Raleigh Ringers Embrace the Season
by John W. Lambert
"Tradition," for better or worse - and cash cows? For dance companies, it's Nutcracker . For the Raleigh Little Theatre, it's Cinderella . For Theatre in the Park, it's A Christmas Carol . And for the Raleigh Ringers? Well, it's got to be the Ringers' now-traditional Christmas concerts, given again this year in Meymandi Concert Hall. The main floor and most of the first balcony were full on the evening of December 20, which was a very good thing - the ensemble merits such attention, but there was a Nutcracker next door, and a Cinderella next door to that, and when the parking's tight in downtown Raleigh, one never knows. Still, the Ringers have come up with a winning formula, one that never seems to stale, and one that has become, over the years, an essential part of the holiday season for ever-increasing numbers of people. The format remains pretty much the same from year to year, but the selections are constantly augmented with new works and refreshed by revivals of great compositions and arrangements from the group's constantly expanding repertoire. That the repertoire is gradually becoming international was clear at the latest concerts, which featured works by composers and arrangers based in Paris and Japan. That the Ringers have become known far beyond the Triangle is apparent, too; other arrangements came from folks in Pennsylvania, Missouri, Iowa, etc. It was also clear, if any newcomers may have wondered, that this is not your grade-school or Sunday-school bell choir: with 27-1/2 octaves of bells (overlapping, of course, not end-to-end!) that reside in 47 cases, and with other equipment said to weigh some 5,000 pounds - a box truck is needed to haul all the gear (for which funds are being raised*) - the Ringers are truly a big-time outfit, one that represents Raleigh and our region all over the place. And the extent of that representation is clear this year, too, as their outstanding video is being shown by over 120 PBS stations in 45 states. This is great PR for an outstanding "home team," PR that helps promote the Triangle in many, many ways.
The concert itself began dramatically with a procession of the Ringers, who started playing while standing in the hall's aisles. The music in the first half covered a lot of territory, ranging from "Christmas Eve (Sarajevo 12/24)" to the Puerto Rican "Carol of the Wise Men" to Deborah Carr's new arrangement of the French "Carol of the Birds." Another French carol, "Let All Mortal Flesh Keep Silent," arranged by Cathy Moklebust, was one of this section's highlights, breathtaking in its sheer beauty and many subtleties, graced with wide dynamics (the softest portions told splendidly in the hall), and employing an astonishing variety of bell sounds. William A. Payn's "Réunir" was revived; it, too, is loaded with remarkable effects, so it was as fascinating to watch the players as it was to hear the musical results of their work. There were lighter pieces, too, that gave the Ringers the chance to carry on, as the Ringers can do.... "Linus and Lucy" is amusing and was amusingly played, and an arrangement of "The Flight of the Bumblebee" allowed for display of gee whiz virtuosity, although it was played so fast it made little musical sense. The first half ended with a shimmering version of the "Waltz of the Flowers" from the Nutcracker . The various musical selections were woven together with polished and informative commentary by RR Director David M. Harris, remarks that gave the players time to regroup between the numbers.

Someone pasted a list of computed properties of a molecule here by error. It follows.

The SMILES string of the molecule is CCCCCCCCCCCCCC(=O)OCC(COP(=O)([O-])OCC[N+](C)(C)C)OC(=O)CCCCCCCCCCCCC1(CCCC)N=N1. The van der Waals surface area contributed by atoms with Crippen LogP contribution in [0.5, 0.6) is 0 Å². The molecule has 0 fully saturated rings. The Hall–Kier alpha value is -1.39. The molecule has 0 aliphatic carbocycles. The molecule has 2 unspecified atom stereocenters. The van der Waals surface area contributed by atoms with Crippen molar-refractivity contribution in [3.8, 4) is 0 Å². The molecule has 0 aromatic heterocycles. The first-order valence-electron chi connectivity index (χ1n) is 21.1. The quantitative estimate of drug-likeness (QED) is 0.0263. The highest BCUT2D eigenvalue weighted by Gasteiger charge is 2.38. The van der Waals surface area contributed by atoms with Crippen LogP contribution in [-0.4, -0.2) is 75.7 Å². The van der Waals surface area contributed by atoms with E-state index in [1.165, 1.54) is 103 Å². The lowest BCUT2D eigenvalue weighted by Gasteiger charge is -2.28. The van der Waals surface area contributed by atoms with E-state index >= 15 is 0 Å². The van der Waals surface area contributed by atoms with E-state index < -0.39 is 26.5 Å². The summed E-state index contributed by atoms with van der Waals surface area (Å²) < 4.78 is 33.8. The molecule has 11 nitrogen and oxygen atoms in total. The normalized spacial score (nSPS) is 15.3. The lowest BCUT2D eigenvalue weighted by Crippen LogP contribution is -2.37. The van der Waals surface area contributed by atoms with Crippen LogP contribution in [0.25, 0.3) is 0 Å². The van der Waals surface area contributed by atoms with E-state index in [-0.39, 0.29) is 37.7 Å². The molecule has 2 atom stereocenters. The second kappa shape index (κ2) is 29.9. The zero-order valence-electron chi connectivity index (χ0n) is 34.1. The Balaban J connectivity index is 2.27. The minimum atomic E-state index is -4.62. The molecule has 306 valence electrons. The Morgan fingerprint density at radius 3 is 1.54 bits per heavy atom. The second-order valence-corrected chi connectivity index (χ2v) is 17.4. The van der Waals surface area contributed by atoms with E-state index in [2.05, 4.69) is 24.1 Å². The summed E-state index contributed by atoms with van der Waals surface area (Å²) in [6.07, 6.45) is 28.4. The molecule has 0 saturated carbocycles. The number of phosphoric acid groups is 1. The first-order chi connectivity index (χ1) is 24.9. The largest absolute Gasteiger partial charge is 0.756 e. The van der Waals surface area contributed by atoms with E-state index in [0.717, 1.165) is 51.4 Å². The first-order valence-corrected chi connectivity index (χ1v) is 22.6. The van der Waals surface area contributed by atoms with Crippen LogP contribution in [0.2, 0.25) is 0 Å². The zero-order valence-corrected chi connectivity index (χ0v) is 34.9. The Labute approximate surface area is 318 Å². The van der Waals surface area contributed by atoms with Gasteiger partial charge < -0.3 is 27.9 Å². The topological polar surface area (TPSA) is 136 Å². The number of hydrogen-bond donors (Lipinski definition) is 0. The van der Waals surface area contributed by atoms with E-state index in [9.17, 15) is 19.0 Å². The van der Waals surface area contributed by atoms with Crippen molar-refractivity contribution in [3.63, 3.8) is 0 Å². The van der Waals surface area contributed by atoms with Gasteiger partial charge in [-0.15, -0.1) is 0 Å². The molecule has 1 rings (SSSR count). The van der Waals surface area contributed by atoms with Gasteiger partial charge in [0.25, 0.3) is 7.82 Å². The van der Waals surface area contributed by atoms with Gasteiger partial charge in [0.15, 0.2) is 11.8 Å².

After a long intermission - sales of Ringer merchandise were brisk - there came several non-seasonal bits ("Dueling Banjos" and "Fiddle-Faddle") together with radiant versions of "God Rest Ye Merry Gentlemen" and "Las Campanas de la Navidad." This last piece featured guest marimbist Steve Hobbs, whose excellent trio (Russell Lacey, bass, and George Knott, drums) also played, handsomely, "Deck the Halls" and "Have Yourself a Merry Little Christmas." The formal part of the program ended as it always does with Betty Garee's gorgeous settings of "Veni Emmanuel" ("God with Us for all Time") and "Silent Night." With battery-powered candles (provided) in the darkened hall, this served as a moving cap for a full and generous program, one that many in attendance - including this scribe - find an essential component of our region's holiday season.
But there was, as regulars know, still more. The group reappeared as the Rockin' Raleigh Ringers to perform (are you ready for this? were you ready, if you were there?) Lynard Skynard's "Freebird" and then "YMCA,"' made famous by The Village People and here played by the women while the men served as a chorus line of sorts, out front! By this time, it was after 10 p.m. - past the bedtimes of some of the younger attendees (and some critics, too). There were however no audible complaints. And after all, Christmas comes but once a year. It's hard to imagine a Yuletide season without the Raleigh Ringers!
Those who missed this concert or its repeat on 12/21 have another shot at the ensemble on Christmas Day, at noon, when WUNC-TV will televise excerpts from the Ringers' DVD. Read our review of this video, which contains a sublink to our review of the concerts that are featured therein.
*For more information about the Raleigh Ringers, see http://www.rr.org/ .